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Around Town: Palo Alto-raised musician in the running for two Grammys

Also, East Palo Alto Library joins pilot program and state Sen. Josh Becker brings back 'There Oughta be a Law' contest

In the latest column, news about a Palo Alto native nominated for two Grammys, the East Palo Alto Library's participation in a pilot of the Resilient Libraries Network and a chance for community members to put a new law on the books.

Molly Tuttle. Courtesy Molly Tuttle.

GRAMMY-NOMINATED NATIVE ... Palo Alto native Molly Tuttle has been nominated for two awards at the 65th Grammys, the Recording Academy announced on Nov. 15.

Tuttle grew up in a musical family in Palo Alto before going to study at the Berklee College of Music and settling in Nashville, Tennessee.

She is one of 10 musicians nominated in the Best New Artist category and one of five nominated for Best Bluegrass Album, which she shares with her band Golden Highway. Coproduced by bluegrass legend Jerry Douglas, "Crooked Tree" draws from both the roots of the genre and contemporary influences, with lyrics exploring everything from Tuttle's experience as a woman in the music industry to how the Bay Area's high cost of living drives away artists. Released on April 1 via Nonesuch Records, Tuttle and the band's first album received widespread acclaim for its varied approach and traditional sound.

After the Recording Academy announced its nominations for the 2023 Grammys, Tuttle took to Instagram to thank the Academy and "the bluegrass community who has supported me since day 1!" The Grammy Awards will take place Feb. 5 and will air live on CBS, with more details on performers and hosts yet to be announced.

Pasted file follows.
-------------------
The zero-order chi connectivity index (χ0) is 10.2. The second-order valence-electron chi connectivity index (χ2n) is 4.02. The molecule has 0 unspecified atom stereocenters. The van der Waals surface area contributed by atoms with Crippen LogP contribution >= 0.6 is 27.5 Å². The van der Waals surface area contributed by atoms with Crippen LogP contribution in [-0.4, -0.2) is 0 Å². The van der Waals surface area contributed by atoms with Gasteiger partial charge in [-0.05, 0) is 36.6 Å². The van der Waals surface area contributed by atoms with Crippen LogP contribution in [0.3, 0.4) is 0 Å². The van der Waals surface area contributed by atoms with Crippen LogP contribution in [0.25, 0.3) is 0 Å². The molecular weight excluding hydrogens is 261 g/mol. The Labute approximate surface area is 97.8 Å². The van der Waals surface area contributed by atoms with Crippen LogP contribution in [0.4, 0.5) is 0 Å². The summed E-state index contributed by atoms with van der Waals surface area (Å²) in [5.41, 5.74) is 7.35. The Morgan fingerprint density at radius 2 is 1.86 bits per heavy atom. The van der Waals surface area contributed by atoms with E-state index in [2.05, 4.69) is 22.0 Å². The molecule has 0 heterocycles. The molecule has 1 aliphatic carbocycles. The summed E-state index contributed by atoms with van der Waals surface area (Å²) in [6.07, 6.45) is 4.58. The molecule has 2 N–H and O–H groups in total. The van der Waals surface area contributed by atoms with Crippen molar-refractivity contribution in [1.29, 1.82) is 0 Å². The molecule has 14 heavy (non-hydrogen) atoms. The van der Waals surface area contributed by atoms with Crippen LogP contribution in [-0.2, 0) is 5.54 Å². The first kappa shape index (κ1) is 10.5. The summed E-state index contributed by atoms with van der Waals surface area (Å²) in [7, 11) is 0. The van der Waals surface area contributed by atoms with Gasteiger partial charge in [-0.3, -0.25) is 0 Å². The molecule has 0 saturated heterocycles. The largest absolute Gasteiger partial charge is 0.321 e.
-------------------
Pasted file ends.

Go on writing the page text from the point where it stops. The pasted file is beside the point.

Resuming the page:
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MORE THAN A LIBRARY ... The East Palo Alto Library is part of a pilot program that's exploring how libraries can serve as community centers in the face of "natural hazard-related events," according to a press release from the Bay Area Regional Energy Network, which is leading the initiative that began earlier this month.

The Bell Street location is one of six in the Bay Area that's part of the Resilient Libraries Network, in which the libraries are turned into community resilience centers prior to, during and after a hazardous event. The locations were picked based on communities most impacted by climate change. They'll be given assistance in pinpointing what energy upgrades are needed so their buildings are more efficient and able to run clean air. The pilot includes "free engineering technical assistance."

The network "models a community-driven process that is supported by robust technical assistance that will position selected communities for additional funding and opportunities to build resilience," progam manager Carolyn Yvellez said.

The pilot, a partnership with the Bay Area Climate Adaptation Network and American Society of Adaptation Professionals, lasts through the end of 2023. "The program ensures that participating libraries will have the opportunity to improve community assets and services and improve quality of life," ASAP Deputy Director Rachel Jacobson said in the release. Learn more about the program at bayren.org/resilient-libraries-network.

State Sen. Josh Becker speaks at the Climate Collaboration Summit at Gunn High School in Palo Alto on Nov. 12, 2022. He's accepting submissions for his "There Oughta be a Law" contest. Photo by Gennady Sheyner.

DRAFTING LAWS ... Looking to put a new law on the books? State Sen. Josh Becker announced a contest that will allow people to do just that.

"If you've ever said to yourself, 'There oughta be a law,' well, now is your chance to put an idea out there and get a law enacted that will change how things are done in California," he said in a press release.